Accidentally Locked In

7 February, 2014

The recent case of Barclays Wealth Trustees (Jersey) Limited v Erimus Housing Limited demonstrates what can happen if a tenant remains in occupation of premises after the end of its lease without ultimately entering into a new lease or, in the meantime, documenting with the landlord the basis of its temporary occupation.

In the case, the tenant had a lease that was contracted out of the Landlord & Tenant Act 1954. Negotiations with the landlord for a new lease were ongoing when the lease ended on 31 October 2009, but they then became strung out. Negotiations ultimately broke down in August 2011 when the tenant told the landlord that it intended to relocate from the premises in 2012. But, as it had done since its lease ended, the tenant continued to pay rent periodically, in the amount that had been due under the previous lease.

On 21 June 2012 the tenant gave notice to terminate any new tenancy that it might have acquired since October 2009. Its notice was stated to expire on 28 September 2012, being the end of the next quarter. The court had to decide whether that notice was sufficient to bring the tenancy to an end.

A day-to-day tenancy (or tenancy at will), which can be brought to an end by immediate notice in writing by either party, will generally be implied at law after the expiry of an ex-Act lease while the landlord and tenant are engaged in active negotiations for a new lease. But in this case negotiations had ended by August 2011, so there was no on-running tenancy at will.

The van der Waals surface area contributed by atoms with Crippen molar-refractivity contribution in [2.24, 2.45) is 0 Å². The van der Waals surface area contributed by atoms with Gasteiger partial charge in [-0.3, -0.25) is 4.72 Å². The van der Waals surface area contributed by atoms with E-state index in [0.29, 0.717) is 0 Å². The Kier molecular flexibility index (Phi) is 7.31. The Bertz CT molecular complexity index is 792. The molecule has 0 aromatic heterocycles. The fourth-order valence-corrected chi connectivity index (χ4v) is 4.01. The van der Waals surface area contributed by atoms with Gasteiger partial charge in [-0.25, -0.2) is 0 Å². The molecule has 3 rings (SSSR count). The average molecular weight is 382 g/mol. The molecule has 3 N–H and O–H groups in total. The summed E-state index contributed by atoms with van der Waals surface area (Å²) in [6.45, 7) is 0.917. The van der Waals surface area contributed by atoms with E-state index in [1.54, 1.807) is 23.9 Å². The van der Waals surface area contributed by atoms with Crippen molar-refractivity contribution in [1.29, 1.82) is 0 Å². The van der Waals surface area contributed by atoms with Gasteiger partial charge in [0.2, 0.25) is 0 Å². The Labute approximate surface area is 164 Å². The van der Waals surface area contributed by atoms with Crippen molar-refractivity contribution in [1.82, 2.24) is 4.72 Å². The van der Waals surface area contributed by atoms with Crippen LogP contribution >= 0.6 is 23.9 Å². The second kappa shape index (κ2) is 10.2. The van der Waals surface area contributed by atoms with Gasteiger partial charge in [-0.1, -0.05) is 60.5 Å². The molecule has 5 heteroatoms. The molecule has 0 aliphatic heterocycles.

Instead, the continued payment of rent thereafter, and the conduct of the tenant in indicating it believed it was entitled to remain in occupation until it wished to relocate in 2012, gave rise to a periodic tenancy. The usual presumption is that quarterly rent payments will give rise to an annual periodic tenancy, which at law can only be terminated on six months’ notice ending on the last day of the annual period. Consequently, the court decided that the tenant’s three month notice was insufficient and that it was locked in to an annual periodic tenancy.

In this case it was the tenant that lost out. It ended up paying an extra 13 months rent before its periodic tenancy was broken on 31 October 2013. But a failure to document the basis of on-running occupation can also backfire on a landlord. Failing to engage in active negotiations for a new lease and continuing to accept rent will give a tenant a periodic tenancy with statutory security of tenure under the 1954 Act. That could be costly for a landlord who wants the premises back.

Also, a landlord can sometimes have to wait for possession of its premises for nearly 18 months, if the last opportunity for serving a six months’ notice to coincide with the end of an annual period has recently passed. Additionally, it is not always obvious when the implied annual period will be deemed to start and end, and that can make it more difficult to serve a valid termination notice.

Landlords wishing to play safe while waiting for a new lease to be completed will be well advised to insist that the tenant signs a simple tenancy at will agreement, to avoid any argument over the tenant’s status, or failing that, to refuse to accept rent.